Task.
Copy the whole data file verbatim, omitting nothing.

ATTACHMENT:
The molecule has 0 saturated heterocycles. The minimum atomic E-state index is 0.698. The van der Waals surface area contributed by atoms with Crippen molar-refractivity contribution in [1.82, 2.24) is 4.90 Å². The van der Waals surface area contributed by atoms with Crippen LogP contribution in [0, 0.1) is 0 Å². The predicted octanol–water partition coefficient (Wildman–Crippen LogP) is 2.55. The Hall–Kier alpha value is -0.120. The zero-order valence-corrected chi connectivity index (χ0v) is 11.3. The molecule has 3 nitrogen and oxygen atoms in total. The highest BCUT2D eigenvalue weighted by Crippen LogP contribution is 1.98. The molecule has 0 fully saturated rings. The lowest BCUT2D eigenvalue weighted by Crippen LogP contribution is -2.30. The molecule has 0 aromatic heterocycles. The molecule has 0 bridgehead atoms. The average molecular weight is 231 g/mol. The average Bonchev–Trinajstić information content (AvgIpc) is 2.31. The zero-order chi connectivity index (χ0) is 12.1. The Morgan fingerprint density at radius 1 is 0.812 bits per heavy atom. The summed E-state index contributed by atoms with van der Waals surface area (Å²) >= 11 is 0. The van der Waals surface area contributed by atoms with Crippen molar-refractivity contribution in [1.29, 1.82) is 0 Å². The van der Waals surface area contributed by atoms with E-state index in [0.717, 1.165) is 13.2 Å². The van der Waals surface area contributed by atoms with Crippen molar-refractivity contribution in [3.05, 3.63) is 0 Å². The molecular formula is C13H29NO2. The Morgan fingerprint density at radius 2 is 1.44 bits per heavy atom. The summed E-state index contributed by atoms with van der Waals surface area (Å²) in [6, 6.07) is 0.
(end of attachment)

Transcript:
The molecule has 0 saturated heterocycles. The minimum atomic E-state index is 0.698. The van der Waals surface area contributed by atoms with Crippen molar-refractivity contribution in [1.82, 2.24) is 4.90 Å². The van der Waals surface area contributed by atoms with Crippen LogP contribution in [0, 0.1) is 0 Å². The predicted octanol–water partition coefficient (Wildman–Crippen LogP) is 2.55. The Hall–Kier alpha value is -0.120. The zero-order valence-corrected chi connectivity index (χ0v) is 11.3. The molecule has 3 nitrogen and oxygen atoms in total. The highest BCUT2D eigenvalue weighted by Crippen LogP contribution is 1.98. The molecule has 0 fully saturated rings. The lowest BCUT2D eigenvalue weighted by Crippen LogP contribution is -2.30. The molecule has 0 aromatic heterocycles. The molecule has 0 bridgehead atoms. The average molecular weight is 231 g/mol. The average Bonchev–Trinajstić information content (AvgIpc) is 2.31. The zero-order chi connectivity index (χ0) is 12.1. The Morgan fingerprint density at radius 1 is 0.812 bits per heavy atom. The summed E-state index contributed by atoms with van der Waals surface area (Å²) >= 11 is 0. The van der Waals surface area contributed by atoms with Crippen molar-refractivity contribution in [1.29, 1.82) is 0 Å². The van der Waals surface area contributed by atoms with E-state index in [0.717, 1.165) is 13.2 Å². The van der Waals surface area contributed by atoms with Crippen molar-refractivity contribution in [3.05, 3.63) is 0 Å². The molecular formula is C13H29NO2. The Morgan fingerprint density at radius 2 is 1.44 bits per heavy atom. The summed E-state index contributed by atoms with van der Waals surface area (Å²) in [6, 6.07) is 0.